Bill provides special-needs students funds for private schools
Associated Press Writer
Lawmakers were urged Friday to authorize voucher-style scholarships for some special-needs students by a Nevada senator who argued public schools can’t always do as good a job for such students as private schools.
Sen. Barbara Cegavske, R-Las Vegas, asked the Senate Human Resources and Education Committee to pass SB158, which would let families with special-needs children choose between going to public schools, or taking state money that would otherwise be spent on them to private schools in the form of a Special Needs Scholarship.
The state would maintain a list of private schools licensed to carry out the program. Students who use state money at private schools would not be compelled to participate in any religious programs the school has.
Cegavske’s is modeled after a Florida program called the McKay Scholarships. Such programs have been criticized as precursors to private school vouchers for all students.
“Our public school system cannot be everything to every student,” said Cegavske. “We know that, we’ve seen that, we understand that.”
Former Assemblywoman Sharron Angle, a conservative Republican who has taught in private and public schools, also endorsed the proposal. Angle said that when she was working at a new private school in Winnemucca, many parents enrolled special-needs students because they weren’t finding what they needed at public schools.
“The parents were at their wits end,” said Angle. “There was no more choice. The public school system had failed them, for whatever reason, mostly because they slipped through the cracks.”
Frank Schnorbus, a foster parent and court-appointed special advocate who works with neglected and abused children, spoke in support of the bill.
“Particularly when they get into middle school or high school age, the emotional needs of these children are significant, especially if there’s been sexual abuse, physical abuse, or other kinds of abuse,” said Schnorbus. “To have a special program that these children could attend, in a school set aside for them, is an awesome idea.”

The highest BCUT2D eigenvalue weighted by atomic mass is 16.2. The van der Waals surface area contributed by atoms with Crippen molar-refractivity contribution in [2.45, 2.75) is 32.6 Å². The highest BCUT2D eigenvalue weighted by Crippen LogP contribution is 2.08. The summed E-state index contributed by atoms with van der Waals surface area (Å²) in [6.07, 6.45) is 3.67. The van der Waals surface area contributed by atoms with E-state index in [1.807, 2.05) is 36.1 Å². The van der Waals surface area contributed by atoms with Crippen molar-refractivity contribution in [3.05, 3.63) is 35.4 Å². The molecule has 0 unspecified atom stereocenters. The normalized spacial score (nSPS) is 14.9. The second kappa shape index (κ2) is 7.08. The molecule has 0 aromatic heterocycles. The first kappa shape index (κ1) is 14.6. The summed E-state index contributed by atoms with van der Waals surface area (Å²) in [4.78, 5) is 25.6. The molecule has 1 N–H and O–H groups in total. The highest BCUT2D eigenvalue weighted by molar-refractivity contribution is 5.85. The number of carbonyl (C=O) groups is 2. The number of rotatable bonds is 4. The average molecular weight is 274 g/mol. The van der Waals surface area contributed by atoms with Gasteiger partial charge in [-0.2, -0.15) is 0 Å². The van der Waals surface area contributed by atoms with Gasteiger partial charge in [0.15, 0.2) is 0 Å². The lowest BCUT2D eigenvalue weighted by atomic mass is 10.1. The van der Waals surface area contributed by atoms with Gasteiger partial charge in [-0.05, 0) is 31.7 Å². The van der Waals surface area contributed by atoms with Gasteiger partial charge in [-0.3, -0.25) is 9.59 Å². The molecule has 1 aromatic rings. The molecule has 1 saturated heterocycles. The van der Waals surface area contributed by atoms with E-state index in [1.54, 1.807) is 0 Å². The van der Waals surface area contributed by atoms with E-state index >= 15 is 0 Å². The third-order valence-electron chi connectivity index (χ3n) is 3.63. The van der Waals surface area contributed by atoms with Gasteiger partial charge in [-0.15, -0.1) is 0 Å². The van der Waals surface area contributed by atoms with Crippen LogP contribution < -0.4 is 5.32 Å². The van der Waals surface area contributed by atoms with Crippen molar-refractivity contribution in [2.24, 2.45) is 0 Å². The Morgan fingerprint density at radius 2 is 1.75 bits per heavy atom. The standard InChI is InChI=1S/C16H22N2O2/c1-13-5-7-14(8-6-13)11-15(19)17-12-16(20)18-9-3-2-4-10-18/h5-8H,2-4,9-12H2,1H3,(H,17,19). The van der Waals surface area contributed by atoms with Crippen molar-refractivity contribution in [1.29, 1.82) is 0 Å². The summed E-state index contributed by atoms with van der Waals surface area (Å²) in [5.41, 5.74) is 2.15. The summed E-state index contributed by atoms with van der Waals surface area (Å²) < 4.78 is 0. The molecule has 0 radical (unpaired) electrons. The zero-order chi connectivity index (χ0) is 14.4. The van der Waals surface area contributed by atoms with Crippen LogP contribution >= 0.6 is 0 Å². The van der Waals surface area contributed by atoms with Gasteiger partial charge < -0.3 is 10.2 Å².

Clark County School District lobbyist Craig Kadlub opposed the bill, saying that diverting public funds to private schools was a fundamentally bad idea.
“Taxes are levied to serve the common good of the public, not the diverse and private needs of special interests,” said Kadlub.
Kadlub also pointed out that the school district already provides services to many privately schooled and home schooled special-needs students, who come to public schools for physical therapy, occupational services, and other programs.
Julie Whitacre, a lobbyist for the Nevada State Education Association, said that public schools have suffered wherever voucher programs have been introduced. Since special-needs students can cost up to $20,000 per year to educate, the loss would be significant, she said, adding that voucher supporters ignore the fixed costs schools pay for transportation, maintenance, and utilities.
“Supporters of scholarships and vouchers tend to minimize or dismiss the impact that this has on public schools,” said Whitacre.
“It’s a fact that vouchers take badly needed funds from public schools, leaving the vast majority of students with fewer resources.”